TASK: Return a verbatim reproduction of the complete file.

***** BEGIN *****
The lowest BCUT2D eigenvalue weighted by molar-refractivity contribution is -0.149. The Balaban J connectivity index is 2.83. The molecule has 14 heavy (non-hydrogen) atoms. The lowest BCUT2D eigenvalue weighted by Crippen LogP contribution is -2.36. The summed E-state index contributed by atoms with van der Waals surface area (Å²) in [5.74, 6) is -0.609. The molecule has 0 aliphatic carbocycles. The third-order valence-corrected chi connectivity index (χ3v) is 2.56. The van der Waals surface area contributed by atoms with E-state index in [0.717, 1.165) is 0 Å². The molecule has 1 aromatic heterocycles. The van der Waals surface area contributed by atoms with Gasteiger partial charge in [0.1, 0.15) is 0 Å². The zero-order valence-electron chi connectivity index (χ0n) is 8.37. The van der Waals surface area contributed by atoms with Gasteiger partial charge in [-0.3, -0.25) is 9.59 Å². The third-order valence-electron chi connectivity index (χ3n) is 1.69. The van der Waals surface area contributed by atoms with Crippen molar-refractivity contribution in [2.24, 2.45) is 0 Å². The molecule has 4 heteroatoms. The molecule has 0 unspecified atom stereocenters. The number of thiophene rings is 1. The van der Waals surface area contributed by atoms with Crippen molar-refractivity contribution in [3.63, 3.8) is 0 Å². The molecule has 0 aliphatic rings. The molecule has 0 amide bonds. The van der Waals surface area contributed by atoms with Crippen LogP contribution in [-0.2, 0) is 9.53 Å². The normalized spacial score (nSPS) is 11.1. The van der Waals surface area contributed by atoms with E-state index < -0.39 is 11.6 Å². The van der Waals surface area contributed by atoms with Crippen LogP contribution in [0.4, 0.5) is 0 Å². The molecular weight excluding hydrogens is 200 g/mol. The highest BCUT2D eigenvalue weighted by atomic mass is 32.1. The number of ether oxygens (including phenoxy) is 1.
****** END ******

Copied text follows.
The lowest BCUT2D eigenvalue weighted by molar-refractivity contribution is -0.149. The Balaban J connectivity index is 2.83. The molecule has 14 heavy (non-hydrogen) atoms. The lowest BCUT2D eigenvalue weighted by Crippen LogP contribution is -2.36. The summed E-state index contributed by atoms with van der Waals surface area (Å²) in [5.74, 6) is -0.609. The molecule has 0 aliphatic carbocycles. The third-order valence-corrected chi connectivity index (χ3v) is 2.56. The van der Waals surface area contributed by atoms with E-state index in [0.717, 1.165) is 0 Å². The molecule has 1 aromatic heterocycles. The van der Waals surface area contributed by atoms with Gasteiger partial charge in [0.1, 0.15) is 0 Å². The zero-order valence-electron chi connectivity index (χ0n) is 8.37. The van der Waals surface area contributed by atoms with Gasteiger partial charge in [-0.3, -0.25) is 9.59 Å². The third-order valence-electron chi connectivity index (χ3n) is 1.69. The van der Waals surface area contributed by atoms with Crippen molar-refractivity contribution in [2.24, 2.45) is 0 Å². The molecule has 4 heteroatoms. The molecule has 0 unspecified atom stereocenters. The number of thiophene rings is 1. The van der Waals surface area contributed by atoms with Crippen molar-refractivity contribution in [3.63, 3.8) is 0 Å². The molecule has 0 aliphatic rings. The molecule has 0 amide bonds. The van der Waals surface area contributed by atoms with Crippen LogP contribution in [-0.2, 0) is 9.53 Å². The normalized spacial score (nSPS) is 11.1. The van der Waals surface area contributed by atoms with E-state index < -0.39 is 11.6 Å². The van der Waals surface area contributed by atoms with Crippen LogP contribution in [0.4, 0.5) is 0 Å². The molecular weight excluding hydrogens is 200 g/mol. The highest BCUT2D eigenvalue weighted by atomic mass is 32.1. The number of ether oxygens (including phenoxy) is 1.